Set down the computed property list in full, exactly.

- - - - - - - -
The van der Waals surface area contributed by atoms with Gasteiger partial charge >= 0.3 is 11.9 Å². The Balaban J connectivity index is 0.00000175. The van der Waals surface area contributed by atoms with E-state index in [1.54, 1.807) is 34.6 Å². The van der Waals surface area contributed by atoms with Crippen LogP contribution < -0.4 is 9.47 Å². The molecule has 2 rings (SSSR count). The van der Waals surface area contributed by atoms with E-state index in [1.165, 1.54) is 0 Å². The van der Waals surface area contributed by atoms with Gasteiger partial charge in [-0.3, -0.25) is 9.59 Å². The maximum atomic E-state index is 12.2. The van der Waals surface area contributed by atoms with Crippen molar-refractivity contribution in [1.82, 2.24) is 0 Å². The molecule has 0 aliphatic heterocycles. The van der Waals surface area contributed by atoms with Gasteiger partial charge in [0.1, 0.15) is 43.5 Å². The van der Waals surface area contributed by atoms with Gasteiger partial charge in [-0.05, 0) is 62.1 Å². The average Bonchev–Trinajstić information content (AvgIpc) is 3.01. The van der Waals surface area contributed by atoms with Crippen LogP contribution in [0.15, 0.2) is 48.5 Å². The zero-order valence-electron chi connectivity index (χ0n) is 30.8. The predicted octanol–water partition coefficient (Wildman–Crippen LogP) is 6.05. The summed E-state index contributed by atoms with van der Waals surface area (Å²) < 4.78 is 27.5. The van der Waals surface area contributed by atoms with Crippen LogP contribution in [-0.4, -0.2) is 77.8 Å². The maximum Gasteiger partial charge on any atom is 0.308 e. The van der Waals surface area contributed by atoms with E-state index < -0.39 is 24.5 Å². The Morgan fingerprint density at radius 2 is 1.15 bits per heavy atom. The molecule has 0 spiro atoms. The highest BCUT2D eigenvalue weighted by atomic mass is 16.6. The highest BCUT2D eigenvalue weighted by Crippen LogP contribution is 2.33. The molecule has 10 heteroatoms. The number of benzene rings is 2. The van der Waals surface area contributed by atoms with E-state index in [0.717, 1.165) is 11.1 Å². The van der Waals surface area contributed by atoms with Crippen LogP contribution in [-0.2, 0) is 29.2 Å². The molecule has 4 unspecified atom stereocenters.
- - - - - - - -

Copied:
The van der Waals surface area contributed by atoms with Gasteiger partial charge >= 0.3 is 11.9 Å². The Balaban J connectivity index is 0.00000175. The van der Waals surface area contributed by atoms with E-state index in [1.54, 1.807) is 34.6 Å². The van der Waals surface area contributed by atoms with Crippen LogP contribution < -0.4 is 9.47 Å². The molecule has 2 rings (SSSR count). The van der Waals surface area contributed by atoms with E-state index in [1.165, 1.54) is 0 Å². The van der Waals surface area contributed by atoms with Gasteiger partial charge in [-0.3, -0.25) is 9.59 Å². The maximum atomic E-state index is 12.2. The van der Waals surface area contributed by atoms with Crippen molar-refractivity contribution in [1.82, 2.24) is 0 Å². The molecule has 0 aliphatic heterocycles. The van der Waals surface area contributed by atoms with Gasteiger partial charge in [0.1, 0.15) is 43.5 Å². The van der Waals surface area contributed by atoms with Gasteiger partial charge in [-0.05, 0) is 62.1 Å². The average Bonchev–Trinajstić information content (AvgIpc) is 3.01. The van der Waals surface area contributed by atoms with Crippen LogP contribution in [0.15, 0.2) is 48.5 Å². The zero-order valence-electron chi connectivity index (χ0n) is 30.8. The predicted octanol–water partition coefficient (Wildman–Crippen LogP) is 6.05. The summed E-state index contributed by atoms with van der Waals surface area (Å²) < 4.78 is 27.5. The van der Waals surface area contributed by atoms with Crippen LogP contribution in [-0.4, -0.2) is 77.8 Å². The maximum Gasteiger partial charge on any atom is 0.308 e. The van der Waals surface area contributed by atoms with E-state index < -0.39 is 24.5 Å². The Morgan fingerprint density at radius 2 is 1.15 bits per heavy atom. The molecule has 0 spiro atoms. The highest BCUT2D eigenvalue weighted by atomic mass is 16.6. The highest BCUT2D eigenvalue weighted by Crippen LogP contribution is 2.33. The molecule has 10 heteroatoms. The number of benzene rings is 2. The van der Waals surface area contributed by atoms with E-state index in [0.717, 1.165) is 11.1 Å². The van der Waals surface area contributed by atoms with Crippen LogP contribution in [-0.2, 0) is 29.2 Å². The molecule has 4 unspecified atom stereocenters.